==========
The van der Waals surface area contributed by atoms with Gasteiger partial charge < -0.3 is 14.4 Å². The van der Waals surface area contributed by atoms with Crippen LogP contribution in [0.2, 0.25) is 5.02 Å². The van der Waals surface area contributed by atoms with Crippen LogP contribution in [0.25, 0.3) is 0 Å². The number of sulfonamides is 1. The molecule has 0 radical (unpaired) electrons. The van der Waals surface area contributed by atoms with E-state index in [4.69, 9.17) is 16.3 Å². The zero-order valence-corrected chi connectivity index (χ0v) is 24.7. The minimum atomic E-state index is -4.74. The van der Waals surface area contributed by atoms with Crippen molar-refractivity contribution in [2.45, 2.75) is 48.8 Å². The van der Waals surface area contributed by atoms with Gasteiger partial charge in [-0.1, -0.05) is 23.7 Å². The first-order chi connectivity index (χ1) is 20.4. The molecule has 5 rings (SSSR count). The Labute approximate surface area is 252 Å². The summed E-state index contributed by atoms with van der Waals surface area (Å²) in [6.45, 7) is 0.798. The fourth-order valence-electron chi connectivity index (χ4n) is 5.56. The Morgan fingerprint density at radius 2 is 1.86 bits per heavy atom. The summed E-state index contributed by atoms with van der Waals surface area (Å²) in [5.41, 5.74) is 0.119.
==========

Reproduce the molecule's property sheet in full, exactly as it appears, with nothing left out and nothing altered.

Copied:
The van der Waals surface area contributed by atoms with Gasteiger partial charge < -0.3 is 14.4 Å². The van der Waals surface area contributed by atoms with Crippen LogP contribution in [0.2, 0.25) is 5.02 Å². The van der Waals surface area contributed by atoms with Crippen LogP contribution in [0.25, 0.3) is 0 Å². The number of sulfonamides is 1. The molecule has 0 radical (unpaired) electrons. The van der Waals surface area contributed by atoms with E-state index in [4.69, 9.17) is 16.3 Å². The zero-order valence-corrected chi connectivity index (χ0v) is 24.7. The minimum atomic E-state index is -4.74. The van der Waals surface area contributed by atoms with Crippen molar-refractivity contribution in [2.45, 2.75) is 48.8 Å². The van der Waals surface area contributed by atoms with Gasteiger partial charge in [-0.1, -0.05) is 23.7 Å². The first-order chi connectivity index (χ1) is 20.4. The molecule has 5 rings (SSSR count). The Labute approximate surface area is 252 Å². The summed E-state index contributed by atoms with van der Waals surface area (Å²) in [6.45, 7) is 0.798. The fourth-order valence-electron chi connectivity index (χ4n) is 5.56. The Morgan fingerprint density at radius 2 is 1.86 bits per heavy atom. The summed E-state index contributed by atoms with van der Waals surface area (Å²) in [5.41, 5.74) is 0.119.